4. Access to SBU documents will not be routinely granted to contractors. Each case must be decided on its own merit, with the needs of the IRS being the foremost consideration.

  5. When access to this material is necessary in order for the contractor to perform the work on behalf of the IRS, the following paragraphs, modified as deemed appropriate to meet case needs, should be included in the contractual agreement:


      • Any Treasury Department information made available, which is marked "Sensitive but Unclassified" information, shall be used only for the purpose of carrying out the provisions of this contract, and shall not be divulged or made known in any manner to any person except as may be necessary in the performance of the contract


      • Each officer or employee of the contractor or subcontractor at any tier to whom "Sensitive but Unclassified" information may be made available or disclosed shall be notified in writing by the contractor that "Sensitive But Unclassified" information disclosed to such officer or employee can be used only for a purpose and to the extent authorized herein, and that further disclosure of any such " Sensitive But Unclassified" information, by any means, for a purpose or to an extent unauthorized herein, may subject the offender to criminal sanctions imposed by 18 U.S.C. Sections 641 and 3571. 18 U.S.C. Section 641 provides, in pertinent part, that whoever knowingly converts to his use or the use of another, or without authority, sells, conveys, or disposes of any record of the United States or whoever receives the same with the intent to convert it to his use or gain, knowing it to have been converted, shall be guilty of a crime punishable by fine or imprisoned up to ten years or both


        As of this writing, Procurement is in the process of revising all IRSAP clauses to reflect the term SBU.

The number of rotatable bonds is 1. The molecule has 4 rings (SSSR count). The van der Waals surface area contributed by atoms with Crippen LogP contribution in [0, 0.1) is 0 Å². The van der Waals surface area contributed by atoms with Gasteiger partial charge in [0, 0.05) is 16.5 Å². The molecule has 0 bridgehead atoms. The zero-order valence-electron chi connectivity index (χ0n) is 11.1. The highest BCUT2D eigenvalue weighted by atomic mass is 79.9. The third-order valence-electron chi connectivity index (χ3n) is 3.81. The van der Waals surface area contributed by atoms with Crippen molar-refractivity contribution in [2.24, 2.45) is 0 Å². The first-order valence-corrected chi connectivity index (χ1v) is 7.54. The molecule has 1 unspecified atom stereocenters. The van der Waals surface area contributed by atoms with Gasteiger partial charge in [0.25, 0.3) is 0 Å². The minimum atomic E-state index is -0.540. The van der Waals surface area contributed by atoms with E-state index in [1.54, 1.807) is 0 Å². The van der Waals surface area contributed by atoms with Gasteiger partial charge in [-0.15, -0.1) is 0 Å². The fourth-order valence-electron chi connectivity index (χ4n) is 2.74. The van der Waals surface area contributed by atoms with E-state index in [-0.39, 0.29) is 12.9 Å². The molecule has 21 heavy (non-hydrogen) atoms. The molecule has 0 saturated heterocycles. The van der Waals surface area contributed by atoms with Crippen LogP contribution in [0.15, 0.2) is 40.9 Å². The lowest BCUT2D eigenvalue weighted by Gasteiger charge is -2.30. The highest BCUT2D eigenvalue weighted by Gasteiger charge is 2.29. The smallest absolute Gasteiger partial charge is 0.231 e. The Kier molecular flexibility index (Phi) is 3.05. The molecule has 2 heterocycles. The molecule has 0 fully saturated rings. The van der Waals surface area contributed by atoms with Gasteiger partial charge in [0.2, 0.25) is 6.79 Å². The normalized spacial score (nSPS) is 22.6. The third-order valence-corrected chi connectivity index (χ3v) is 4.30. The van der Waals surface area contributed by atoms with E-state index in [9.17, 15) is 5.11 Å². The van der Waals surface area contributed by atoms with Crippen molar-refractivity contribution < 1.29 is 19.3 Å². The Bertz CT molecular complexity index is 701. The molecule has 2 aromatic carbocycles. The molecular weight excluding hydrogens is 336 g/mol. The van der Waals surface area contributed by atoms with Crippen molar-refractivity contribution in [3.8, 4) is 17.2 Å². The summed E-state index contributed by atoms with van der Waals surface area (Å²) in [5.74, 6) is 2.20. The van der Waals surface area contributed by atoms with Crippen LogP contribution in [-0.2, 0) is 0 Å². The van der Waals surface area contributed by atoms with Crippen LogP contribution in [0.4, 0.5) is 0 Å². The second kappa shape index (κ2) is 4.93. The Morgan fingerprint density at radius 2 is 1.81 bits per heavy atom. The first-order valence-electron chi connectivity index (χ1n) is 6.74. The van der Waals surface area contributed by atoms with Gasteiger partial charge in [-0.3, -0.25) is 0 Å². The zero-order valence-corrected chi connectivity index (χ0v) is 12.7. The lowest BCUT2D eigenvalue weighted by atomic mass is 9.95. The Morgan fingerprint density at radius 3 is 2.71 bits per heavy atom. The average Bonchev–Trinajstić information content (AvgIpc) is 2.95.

Destruction of Returns and Return Information

  1. Contracts for the destruction of tax information falls within the scope of IRC §6103(n).

    1. A contractual agreement, in compliance with IRC §6103(n), is required if tax information to be destroyed does not remain in sealed containers or is otherwise protected from view by the contractor during the destruction process

  2. IRSAP clauses should be included when procuring services for the destruction of sensitive but unclassified information:





  1. Procurement Actions - Solicitations, contract awards, purchase orders, task orders, delivery orders, modifications, interagency agreements, blanket purchase agreements (BPAs), and simplified acquisitions.

  2. Post Award Compliance Reviews - Conducted by Disclosure personnel to ensure that the appropriate language has been inserted into procurement actions involving the disclosure of SBU data and that other Disclosure requirements for contracts are met.

  3. Routine Use - The disclosure of a record for a purpose which is compatible with the purpose for which it was collected.

  4. Sensitive But Unclassified Information (SBU) - Any information, the loss, misuse, or unauthorized access to or modification of which could adversely affect the national interest or the conduct of Federal programs, or the privacy to which individuals are entitled under Section 552a of Title 5, United States Code (USC) (the Privacy Act) but which has not been specifically authorized under criteria established by an executive order or an act of Congress to be kept secret in the interest of national defense or foreign policy.

  5. System of Records (SOR) - A group of any records under the control of the Department (IRS) from which information is retrieved by the name of an individual, or by some other identifying number, symbol or particular assigned to an individual.

Disclosure Quality Review Check Sheet for Post-Award Contracts

Disclosure Office:

Area Manager:

Disclosure Manager:



Award Number(s) Contracting Officer Discretion (COD) or Correct/Resolve (C/R) Statement of Work Attached With Required information? Disclosure of SBU Data to a Contractor Correct Privacy System of Records Identified Privacy Act SOR Routine Use Identified Applicable Clauses Inserted (This indicates the level of understanding questions 2-14)
COD C/R Y N Y N Y N N/A Y N N/A Y/2-14 N N/A
General Comments: EDIMS Case Number:
Time Applied: